John White Abbott, part of Chepstow Castle, 1797 © V&A Images/Victoria and Albert Museum, London
This exhibition has been made possible through a grant from the Cyfoeth Cymru Gyfan – Sharing Treasures scheme which is funded by the Welsh Assembly Government and administered by CyMAL: Museums Archives and Libraries Wales. The scheme enables local Welsh museums to build partnerships with Amgueddfa Cymru – National Museum Wales and with their expertise, advice and support to upgrade facilities so that the museum can borrow and display objects from the British national collections, giving the museum and its community access to the nation’s great treasures.
John Martin, The Wye Valley, View from Wyndcliffe looking towards Chepstow 1844,
© The Whitworth Art Gallery, The University of Manchester
There will also be a programme of associated events and activities throughout the exhibition, please contact the Museum for a programme. (See below for list of events)
*Julian Mitchell - best known as playwright and screenplay writer – Another Country, Wilde, Inspector Morse etc, but also historian who lives in Monmouthshire and whose passion for the works of art that the area has inspired has led to twenty five years of study and scholarship
Paul Sandby, Chepstow Castle
c 1775 © V & A Images/Victoria
and Albert Museum, London
BACKGROUND INFORMATION ABOUT THE WYE TOUR
The Wye Tour owes its origins to the Rev John Egerton, vicar of Ross on Wye in the 1740s who entertained his friends by taking them down the river in a pleasure boat. The idea caught on, and by the 1770s the commercial version was becoming established as a two-day trip from Ross to Monmouth on the first, Monmouth to Chepstow on the second. At a cost of one and a half guineas for each day this was not a cheap outing. The boats had a protective awning from the sun or rain, and a table at which the occupants could sketch or write poetry or prose, as the scenery inspired them, and indeed as it became expected for them to do. An itinerary became established to take in the important sites and viewpoints, with stopping places for picnics which were provided as part of the package. This stretch of the Wye had everything to inspire the romantic traveller, the scenery in all its variety, infernal industry, the ruins of Tintern Abbey, castles on cliff tops and the wonders of the Piercefield walks.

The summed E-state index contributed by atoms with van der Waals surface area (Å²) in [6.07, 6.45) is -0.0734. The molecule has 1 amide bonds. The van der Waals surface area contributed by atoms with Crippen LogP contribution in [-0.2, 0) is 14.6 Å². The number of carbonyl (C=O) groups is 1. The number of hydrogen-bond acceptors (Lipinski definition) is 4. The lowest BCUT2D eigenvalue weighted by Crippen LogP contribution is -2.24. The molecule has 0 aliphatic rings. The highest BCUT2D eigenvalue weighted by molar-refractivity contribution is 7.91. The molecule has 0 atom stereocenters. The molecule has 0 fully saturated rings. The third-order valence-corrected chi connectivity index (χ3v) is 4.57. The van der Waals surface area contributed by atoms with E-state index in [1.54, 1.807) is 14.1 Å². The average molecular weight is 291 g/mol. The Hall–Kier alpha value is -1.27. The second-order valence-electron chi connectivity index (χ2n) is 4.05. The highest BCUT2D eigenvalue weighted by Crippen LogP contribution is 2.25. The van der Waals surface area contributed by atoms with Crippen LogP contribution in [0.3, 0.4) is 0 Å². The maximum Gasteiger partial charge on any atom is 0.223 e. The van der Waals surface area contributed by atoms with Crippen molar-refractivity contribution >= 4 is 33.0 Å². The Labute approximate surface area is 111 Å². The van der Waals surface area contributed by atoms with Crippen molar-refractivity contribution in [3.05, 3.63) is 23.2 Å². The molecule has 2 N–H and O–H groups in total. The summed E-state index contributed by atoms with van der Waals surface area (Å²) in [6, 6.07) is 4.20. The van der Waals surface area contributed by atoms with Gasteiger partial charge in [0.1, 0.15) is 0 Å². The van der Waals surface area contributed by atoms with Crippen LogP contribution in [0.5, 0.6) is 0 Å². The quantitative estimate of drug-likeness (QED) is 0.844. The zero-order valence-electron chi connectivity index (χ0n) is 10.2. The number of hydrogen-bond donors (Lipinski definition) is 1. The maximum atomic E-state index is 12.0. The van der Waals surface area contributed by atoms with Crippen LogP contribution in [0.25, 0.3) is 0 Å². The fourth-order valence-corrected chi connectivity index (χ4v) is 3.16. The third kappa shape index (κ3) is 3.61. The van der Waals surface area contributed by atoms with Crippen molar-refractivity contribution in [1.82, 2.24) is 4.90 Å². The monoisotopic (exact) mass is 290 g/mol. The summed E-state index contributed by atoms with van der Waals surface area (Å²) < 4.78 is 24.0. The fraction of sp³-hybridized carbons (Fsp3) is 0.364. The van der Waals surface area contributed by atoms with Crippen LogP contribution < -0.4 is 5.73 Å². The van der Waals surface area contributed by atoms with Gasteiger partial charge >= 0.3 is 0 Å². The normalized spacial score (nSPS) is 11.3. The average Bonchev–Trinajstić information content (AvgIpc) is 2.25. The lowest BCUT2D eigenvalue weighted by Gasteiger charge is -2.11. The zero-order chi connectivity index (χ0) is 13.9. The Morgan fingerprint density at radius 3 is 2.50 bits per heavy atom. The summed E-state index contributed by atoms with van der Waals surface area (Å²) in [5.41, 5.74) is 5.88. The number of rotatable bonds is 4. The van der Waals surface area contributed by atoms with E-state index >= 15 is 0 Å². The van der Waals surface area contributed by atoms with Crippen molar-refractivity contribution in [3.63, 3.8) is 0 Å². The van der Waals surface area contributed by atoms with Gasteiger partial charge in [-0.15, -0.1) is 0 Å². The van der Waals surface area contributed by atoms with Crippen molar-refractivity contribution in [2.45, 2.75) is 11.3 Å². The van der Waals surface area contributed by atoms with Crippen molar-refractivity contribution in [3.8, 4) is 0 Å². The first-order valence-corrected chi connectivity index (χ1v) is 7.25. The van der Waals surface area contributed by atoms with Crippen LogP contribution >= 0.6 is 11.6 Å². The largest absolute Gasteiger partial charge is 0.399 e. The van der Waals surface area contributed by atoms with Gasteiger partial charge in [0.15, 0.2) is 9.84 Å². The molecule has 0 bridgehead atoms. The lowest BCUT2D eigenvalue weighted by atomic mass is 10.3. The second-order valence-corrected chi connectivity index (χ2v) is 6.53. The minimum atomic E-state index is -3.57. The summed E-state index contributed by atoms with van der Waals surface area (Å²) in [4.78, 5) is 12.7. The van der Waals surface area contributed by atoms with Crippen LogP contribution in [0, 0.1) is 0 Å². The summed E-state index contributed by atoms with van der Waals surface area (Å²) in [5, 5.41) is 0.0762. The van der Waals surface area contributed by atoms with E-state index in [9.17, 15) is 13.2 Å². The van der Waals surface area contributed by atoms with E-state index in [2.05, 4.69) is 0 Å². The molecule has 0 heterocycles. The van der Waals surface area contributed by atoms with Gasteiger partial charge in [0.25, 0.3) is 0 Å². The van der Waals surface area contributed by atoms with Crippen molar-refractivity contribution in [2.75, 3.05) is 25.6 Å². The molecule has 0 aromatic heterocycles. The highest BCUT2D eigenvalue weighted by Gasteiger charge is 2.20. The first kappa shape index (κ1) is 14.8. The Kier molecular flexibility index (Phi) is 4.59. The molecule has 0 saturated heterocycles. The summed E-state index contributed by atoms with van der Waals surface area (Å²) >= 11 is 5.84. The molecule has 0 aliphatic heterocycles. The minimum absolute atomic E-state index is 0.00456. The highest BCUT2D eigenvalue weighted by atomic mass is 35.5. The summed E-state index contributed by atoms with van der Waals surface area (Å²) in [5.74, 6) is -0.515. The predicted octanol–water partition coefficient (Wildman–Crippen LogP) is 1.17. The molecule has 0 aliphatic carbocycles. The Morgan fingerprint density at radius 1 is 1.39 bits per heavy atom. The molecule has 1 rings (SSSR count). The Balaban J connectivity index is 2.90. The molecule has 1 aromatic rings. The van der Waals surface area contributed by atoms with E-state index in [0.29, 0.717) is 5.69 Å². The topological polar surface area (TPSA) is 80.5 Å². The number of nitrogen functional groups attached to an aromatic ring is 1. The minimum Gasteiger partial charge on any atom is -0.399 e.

The early ‘tourists’ had no guidebook to tell them where to look. From the 1770s there were published accounts of some of the high spots. The artist Paul Sandby had been down the Wye and his aquatints of Welsh views did much to persuade people to see the scenes for themselves. But in 1783 the book that was to become the essential companion for all those who ventured down the Wye, was finally published – the Rev William Gilpin’s ‘Observations on the River Wye, and several parts of South Wales etc Relative Chiefly to Picturesque Beauty: Made in the Summer of the Year 1770’. Gilpin laid down rules for assessing the picturesque quality of the views encountered on the trip down the river, and while his extreme ideas were exposed to ridicule by some, the search for the picturesque scene became an obsession for the growing number of people who followed faithfully in his footsteps.
The Wye Valley became a mecca for artists and writers as well as the amateur and the increasing popularity of the medium of watercolour, and technical improvements in its portability, produced some wonderful works which have a place in the National collections.